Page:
Here comes a fable we all already know if we’ve been paying attention to the US market. Stuff.co reports on Medicann in New Zealand

Before we get to the Stuff report we always find Instagram the best place to start as with all these people they can never help but show off on instagram so here’s Ross Henry Smith’s, Insta, he’s the self styled Wolf of Weed Street and his interests ..well it’s not hard to guess !

The ‘Wolf of Weed’ and the bitter collapse of a medical marijuana venture

When a character calling himself the Wolf of Weed Street announced he was starting a medical cannabis venture, some of the biggest names in the Bay of Plenty business world became investors. Two years later, the company is in liquidation; more than $1m gone. Tony Wall investigates.

When Brendon Ogilvy saw the job advertised on Seek in March 2018, he was intrigued. A new Bay of Plenty-based medical marijuana company, Medicann, was looking for a chief executive.

The company aimed to take advantage of the forthcoming Medical Cannabis Bill to become “the market leader in medical cannabis in New Zealand”.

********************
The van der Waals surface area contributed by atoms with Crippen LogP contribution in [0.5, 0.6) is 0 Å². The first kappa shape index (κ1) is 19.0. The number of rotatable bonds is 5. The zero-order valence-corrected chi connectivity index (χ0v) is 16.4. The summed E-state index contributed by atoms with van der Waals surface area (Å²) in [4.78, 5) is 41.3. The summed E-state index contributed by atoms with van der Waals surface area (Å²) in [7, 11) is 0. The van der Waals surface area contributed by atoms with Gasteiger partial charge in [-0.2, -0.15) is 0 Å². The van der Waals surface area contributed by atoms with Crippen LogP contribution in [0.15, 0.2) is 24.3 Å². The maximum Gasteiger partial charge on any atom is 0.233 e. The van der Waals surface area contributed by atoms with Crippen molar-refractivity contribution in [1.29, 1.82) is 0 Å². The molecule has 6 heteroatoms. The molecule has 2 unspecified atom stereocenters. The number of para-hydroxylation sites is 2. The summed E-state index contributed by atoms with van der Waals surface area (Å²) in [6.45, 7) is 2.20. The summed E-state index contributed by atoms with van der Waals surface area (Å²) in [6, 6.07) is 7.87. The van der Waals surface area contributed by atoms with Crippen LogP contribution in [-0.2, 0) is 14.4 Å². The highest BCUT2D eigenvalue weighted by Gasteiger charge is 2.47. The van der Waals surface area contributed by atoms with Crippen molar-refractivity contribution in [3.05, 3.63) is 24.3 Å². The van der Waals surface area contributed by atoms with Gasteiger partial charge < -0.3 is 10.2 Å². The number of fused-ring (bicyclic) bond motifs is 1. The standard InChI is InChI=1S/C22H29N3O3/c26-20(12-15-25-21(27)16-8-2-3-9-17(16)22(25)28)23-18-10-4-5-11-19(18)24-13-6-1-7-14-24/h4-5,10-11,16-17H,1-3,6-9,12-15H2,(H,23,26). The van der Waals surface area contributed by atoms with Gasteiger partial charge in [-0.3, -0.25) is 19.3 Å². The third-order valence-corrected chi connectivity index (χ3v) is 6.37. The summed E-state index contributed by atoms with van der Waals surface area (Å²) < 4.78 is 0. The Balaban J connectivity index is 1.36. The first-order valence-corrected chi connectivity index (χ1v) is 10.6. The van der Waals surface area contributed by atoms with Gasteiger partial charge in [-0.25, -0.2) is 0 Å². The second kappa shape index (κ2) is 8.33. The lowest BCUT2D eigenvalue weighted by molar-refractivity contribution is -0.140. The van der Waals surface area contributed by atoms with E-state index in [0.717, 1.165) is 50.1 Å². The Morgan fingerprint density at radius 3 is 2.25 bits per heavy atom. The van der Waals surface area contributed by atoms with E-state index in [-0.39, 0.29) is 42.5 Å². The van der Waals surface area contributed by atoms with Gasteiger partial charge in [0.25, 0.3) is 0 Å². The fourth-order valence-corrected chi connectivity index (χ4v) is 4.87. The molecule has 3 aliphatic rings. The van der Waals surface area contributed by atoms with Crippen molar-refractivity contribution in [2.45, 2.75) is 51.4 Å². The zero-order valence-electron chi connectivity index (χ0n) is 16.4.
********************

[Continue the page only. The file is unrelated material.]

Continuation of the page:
The pay was good – $150,000-$200,000 a year – although Ogilvy had been earning more than that as a market researcher with companies in the Middle East. Now back in Tauranga, he had taken time off to build a house and was looking for work.

He texted his wife: “Check out this job I found for myself”. She thought he was joking.

“I’m serious,” he wrote. “Could be interesting, certainly a growth industry.”

Ogilvy’s interest saw him drawn into the chaotic world of Ross Henry Smith, a serial entrepreneur who had made and lost millions in Australia while garnering a reputation as a loose cannon who would fire vile online abuse at anyone who crossed him.

Ogilvy describes the next two years as a nightmare, as Smith – aka The Wolf of Weed Street – accused him of trying to steal his company, police became involved and investors’ money was eaten up by lawyers and liquidators.

More at  https://www.stuff.co.nz/business/300084754/the-wolf-of-weed-and-the-bitter-collapse-of-a-medical-marijuana-venture